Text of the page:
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With many veterans waiting for care, the VA may change how it uses outside doctors


The suicide rate among America's veterans is almost double that of civilians. And many parts of the country face a shortage of mental health care providers. As NPR's Quil Lawrence reports, that means many veterans are facing long waits for the care they need.

QUIL LAWRENCE, BYLINE: In recent years, the VA and the military have been trying to break down the stigma about asking for help with mental health. But many troops still say things like this.

UNIDENTIFIED PERSON: We all know that something like this would ruin my career. He says things like that.

LAWRENCE: This National Guard lieutenant is talking about her husband, who's also still in the active reserve. The fear of career repercussions is why we aren't using their names. She's worked with many troops on issues of PTSD and suicide.

UNIDENTIFIED PERSON: We're trying to really decrease that stigma. I personally, as a commander, I'm very, very open about the help that I've gotten, and I very much encourage my soldiers to go get help.

LAWRENCE: Her husband has struggled on and off for nearly 10 years since he was wounded in a deadly attack in southern Afghanistan. He's got survivor's guilt. At least once, he's come close to suicide. But last month, when he reached out to the VA for an initial psychiatric evaluation, the soonest appointment was in March, next year.

UNIDENTIFIED PERSON: And so it's kind of amazing to me that, you know, now looking at a system that's supposed to be so helpful is backlogged six months for an initial intake for somebody who has documented suicidal issues.

LAWRENCE: He's managing right now. What they want is treatment to prevent a crisis. VA has greatly expanded telemedicine during the pandemic, but that's not for everyone.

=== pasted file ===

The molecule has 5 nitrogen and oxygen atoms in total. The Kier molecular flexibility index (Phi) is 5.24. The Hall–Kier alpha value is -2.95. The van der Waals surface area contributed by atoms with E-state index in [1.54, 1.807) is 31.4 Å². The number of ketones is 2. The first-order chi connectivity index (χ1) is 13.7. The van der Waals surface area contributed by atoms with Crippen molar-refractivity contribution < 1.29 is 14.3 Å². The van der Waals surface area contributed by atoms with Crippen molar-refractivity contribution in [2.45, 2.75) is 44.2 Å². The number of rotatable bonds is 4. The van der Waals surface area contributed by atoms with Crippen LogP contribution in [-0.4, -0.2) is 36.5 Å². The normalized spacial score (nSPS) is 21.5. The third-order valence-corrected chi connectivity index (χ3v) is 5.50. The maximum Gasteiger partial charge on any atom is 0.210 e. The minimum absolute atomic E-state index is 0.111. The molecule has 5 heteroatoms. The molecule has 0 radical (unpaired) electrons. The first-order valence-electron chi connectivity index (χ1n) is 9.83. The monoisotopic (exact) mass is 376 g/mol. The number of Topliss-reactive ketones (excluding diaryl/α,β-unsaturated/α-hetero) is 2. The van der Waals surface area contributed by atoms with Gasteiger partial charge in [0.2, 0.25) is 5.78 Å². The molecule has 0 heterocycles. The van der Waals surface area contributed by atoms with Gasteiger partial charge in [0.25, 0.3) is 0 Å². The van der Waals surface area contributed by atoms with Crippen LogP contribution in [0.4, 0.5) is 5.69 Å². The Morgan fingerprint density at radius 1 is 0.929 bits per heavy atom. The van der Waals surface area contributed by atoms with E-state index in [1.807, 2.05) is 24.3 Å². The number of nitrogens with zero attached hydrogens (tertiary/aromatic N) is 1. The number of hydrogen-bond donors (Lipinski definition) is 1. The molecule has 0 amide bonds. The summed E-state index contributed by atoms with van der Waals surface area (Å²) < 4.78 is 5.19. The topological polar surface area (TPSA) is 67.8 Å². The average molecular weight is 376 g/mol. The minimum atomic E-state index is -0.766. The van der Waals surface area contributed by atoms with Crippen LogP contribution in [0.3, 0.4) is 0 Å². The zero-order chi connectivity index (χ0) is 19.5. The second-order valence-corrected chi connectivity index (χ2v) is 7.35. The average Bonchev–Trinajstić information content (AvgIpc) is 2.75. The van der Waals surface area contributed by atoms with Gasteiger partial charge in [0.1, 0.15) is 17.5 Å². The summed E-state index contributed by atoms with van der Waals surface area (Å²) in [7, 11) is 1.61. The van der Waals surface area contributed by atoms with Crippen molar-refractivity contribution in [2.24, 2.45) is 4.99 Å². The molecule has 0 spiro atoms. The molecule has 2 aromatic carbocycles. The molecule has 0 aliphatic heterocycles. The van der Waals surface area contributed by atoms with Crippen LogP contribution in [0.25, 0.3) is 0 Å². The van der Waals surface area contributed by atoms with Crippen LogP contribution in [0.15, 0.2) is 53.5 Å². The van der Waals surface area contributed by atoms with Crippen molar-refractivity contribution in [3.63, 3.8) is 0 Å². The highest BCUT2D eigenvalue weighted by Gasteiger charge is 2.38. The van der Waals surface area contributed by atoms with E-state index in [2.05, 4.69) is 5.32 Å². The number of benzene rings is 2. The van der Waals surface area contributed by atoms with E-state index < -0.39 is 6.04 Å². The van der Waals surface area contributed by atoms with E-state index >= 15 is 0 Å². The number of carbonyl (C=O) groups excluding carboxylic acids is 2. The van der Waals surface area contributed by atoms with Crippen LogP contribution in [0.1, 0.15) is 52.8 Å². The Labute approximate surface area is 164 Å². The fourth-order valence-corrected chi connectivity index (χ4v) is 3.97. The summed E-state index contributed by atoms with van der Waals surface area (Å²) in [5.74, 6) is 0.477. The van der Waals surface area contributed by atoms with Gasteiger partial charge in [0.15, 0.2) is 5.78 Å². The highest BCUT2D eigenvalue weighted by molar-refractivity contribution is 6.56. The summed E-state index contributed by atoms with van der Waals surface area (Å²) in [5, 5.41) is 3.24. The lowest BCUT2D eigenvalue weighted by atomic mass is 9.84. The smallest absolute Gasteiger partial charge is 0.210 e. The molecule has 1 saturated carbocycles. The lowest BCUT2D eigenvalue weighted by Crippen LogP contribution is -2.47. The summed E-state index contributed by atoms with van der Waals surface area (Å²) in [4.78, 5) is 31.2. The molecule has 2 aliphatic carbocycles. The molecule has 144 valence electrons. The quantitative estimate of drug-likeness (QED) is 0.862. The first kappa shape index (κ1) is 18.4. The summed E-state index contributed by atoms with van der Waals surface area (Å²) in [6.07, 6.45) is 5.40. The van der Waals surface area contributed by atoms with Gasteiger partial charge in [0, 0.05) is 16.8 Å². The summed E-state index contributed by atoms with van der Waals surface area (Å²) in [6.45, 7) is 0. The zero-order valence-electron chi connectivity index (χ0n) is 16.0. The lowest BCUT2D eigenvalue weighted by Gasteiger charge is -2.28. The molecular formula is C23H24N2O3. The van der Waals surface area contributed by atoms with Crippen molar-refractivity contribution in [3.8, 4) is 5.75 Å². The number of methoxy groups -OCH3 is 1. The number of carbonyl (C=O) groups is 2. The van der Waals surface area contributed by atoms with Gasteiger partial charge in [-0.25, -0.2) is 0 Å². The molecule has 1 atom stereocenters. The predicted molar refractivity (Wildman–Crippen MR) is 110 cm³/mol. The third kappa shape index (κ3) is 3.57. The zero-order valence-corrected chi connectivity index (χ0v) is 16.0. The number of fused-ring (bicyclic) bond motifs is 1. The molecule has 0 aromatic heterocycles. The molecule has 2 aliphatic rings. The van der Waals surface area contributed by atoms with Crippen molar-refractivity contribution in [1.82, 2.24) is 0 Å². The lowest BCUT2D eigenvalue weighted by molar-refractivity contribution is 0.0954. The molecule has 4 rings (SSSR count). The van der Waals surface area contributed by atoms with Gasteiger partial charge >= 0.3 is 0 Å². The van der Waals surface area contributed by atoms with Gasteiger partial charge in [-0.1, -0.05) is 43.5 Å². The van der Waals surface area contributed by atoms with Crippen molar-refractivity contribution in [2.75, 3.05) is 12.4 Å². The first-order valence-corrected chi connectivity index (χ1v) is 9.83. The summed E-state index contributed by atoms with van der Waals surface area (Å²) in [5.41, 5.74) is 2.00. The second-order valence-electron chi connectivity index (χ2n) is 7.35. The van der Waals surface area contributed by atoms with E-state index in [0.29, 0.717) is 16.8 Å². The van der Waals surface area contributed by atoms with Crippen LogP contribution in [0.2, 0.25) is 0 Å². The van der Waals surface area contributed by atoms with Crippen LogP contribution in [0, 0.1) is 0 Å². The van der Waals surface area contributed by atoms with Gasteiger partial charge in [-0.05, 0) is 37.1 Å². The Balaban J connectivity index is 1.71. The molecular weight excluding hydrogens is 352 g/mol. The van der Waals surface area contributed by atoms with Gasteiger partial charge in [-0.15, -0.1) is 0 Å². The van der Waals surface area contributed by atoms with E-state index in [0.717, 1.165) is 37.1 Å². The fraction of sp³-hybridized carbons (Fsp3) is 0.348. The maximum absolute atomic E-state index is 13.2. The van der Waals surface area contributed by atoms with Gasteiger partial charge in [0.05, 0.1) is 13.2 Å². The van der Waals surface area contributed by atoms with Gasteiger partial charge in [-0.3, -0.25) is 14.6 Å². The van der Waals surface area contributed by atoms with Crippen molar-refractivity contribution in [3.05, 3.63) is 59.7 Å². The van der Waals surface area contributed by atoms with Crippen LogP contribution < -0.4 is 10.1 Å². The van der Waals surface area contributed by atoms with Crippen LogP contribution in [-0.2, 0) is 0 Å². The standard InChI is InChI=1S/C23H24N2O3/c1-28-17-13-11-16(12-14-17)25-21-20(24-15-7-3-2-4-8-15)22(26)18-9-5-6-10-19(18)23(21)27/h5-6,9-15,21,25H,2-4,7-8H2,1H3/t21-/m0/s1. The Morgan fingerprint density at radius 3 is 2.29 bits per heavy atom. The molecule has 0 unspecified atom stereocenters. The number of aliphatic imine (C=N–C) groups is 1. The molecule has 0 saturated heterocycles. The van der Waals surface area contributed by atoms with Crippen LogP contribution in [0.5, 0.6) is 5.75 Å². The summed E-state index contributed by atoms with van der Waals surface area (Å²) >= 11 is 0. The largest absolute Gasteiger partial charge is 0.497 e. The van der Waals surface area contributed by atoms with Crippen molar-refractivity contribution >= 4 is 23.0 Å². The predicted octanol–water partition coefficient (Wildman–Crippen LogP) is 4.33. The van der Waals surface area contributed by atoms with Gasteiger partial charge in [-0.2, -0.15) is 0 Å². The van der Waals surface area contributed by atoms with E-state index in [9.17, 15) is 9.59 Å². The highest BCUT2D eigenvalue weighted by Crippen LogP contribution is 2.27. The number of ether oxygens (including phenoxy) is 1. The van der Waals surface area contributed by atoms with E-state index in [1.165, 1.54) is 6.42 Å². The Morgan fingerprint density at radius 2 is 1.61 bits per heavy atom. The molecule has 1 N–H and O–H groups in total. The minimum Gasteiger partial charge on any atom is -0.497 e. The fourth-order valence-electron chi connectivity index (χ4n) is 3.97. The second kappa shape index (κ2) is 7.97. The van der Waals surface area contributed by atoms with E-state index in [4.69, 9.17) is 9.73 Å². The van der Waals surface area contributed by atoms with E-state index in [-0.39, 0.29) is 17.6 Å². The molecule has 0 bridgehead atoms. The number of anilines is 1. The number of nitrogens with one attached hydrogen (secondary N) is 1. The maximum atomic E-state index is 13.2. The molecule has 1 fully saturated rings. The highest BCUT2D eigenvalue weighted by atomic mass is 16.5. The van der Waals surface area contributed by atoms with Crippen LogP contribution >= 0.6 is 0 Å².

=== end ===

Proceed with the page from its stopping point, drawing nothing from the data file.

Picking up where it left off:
UNIDENTIFIED PERSON: I also know my husband's the kind of person that wants to sit down and actually connect with somebody.

LAWRENCE: When the wait is too long or the provider's too far away, VA can refer patients to local, private health care.

UNIDENTIFIED PERSON: But those - the shorter wait times with those civilian providers are still 8 to 12 weeks out.

LAWRENCE: In the Rocky Mountain region where they live, the private sector is just as stressed as the VA.

DON KOENIG: It really varies by market.

LAWRENCE: Don Koenig is a special advisor to VA on integrated care.

KOENIG: There are some communities that have plenty of mental health appointments available, maybe New York City, and it's the very opposite in, perhaps, a more rural location out west.

LAWRENCE: Under the Trump administration, VA increased access to private care. This month, the Biden administration announced a redesign of how the VA uses outside doctors. No real details yet, but it's already stirring up a partisan fight in Congress. But public or private, that may miss the point. Kevin Griffith at Vanderbilt University co-authored a study on how long veterans wait for care.

KEVIN GRIFFITH: Overall, you know, the VA tends to, you know, have shorter wait times for mental health care. Although - again, there are some areas where, you know, veterans were able to be seen faster outside the VA. But it - you know, we saw that that wasn't the case in general. So if you had a long wait time at the VA, chances are you also had a long wait time for private sector providers.

LAWRENCE: VA has had vacancies in specialty jobs for years. It competes with the private sector to hire mental health care providers, which is no comfort to veterans like the lieutenant, whose husband can't get seen until March, even as everyone tells him to make his mental health a priority.

UNIDENTIFIED PERSON: Right now, he's like, well, clearly it's not a priority to them. If they can wait five months to see me, six months to see me. So it shouldn't be a priority to me either.

LAWRENCE: She is about to deploy, and he will be taking care of their kids. They've decided to keep the appointment for March instead of a private care appointment. They think for issues like combat survivor's guilt, sessions with a VA doctor might be better.

UNIDENTIFIED PERSON: But once he gets started on those, I think it's going to do nothing but make this next year easier on us as a family but easier on him just as a human being, which is the main priority.

LAWRENCE: Quil Lawrence, NPR News.

SHAPIRO: If you or anyone you know is considering suicide, call the National Suicide Prevention Lifeline at 1-800-273-8255. And if you're a veteran, press one.

(SOUNDBITE OF MUSIC) Transcript provided by NPR, Copyright NPR.

Quil Lawrence is a New York-based correspondent for NPR News, covering veterans' issues nationwide. He won a Robert F. Kennedy Award for his coverage of American veterans and a Gracie Award for coverage of female combat veterans. In 2019 Iraq and Afghanistan Veterans of America honored Quil with its IAVA Salutes Award for Leadership in Journalism.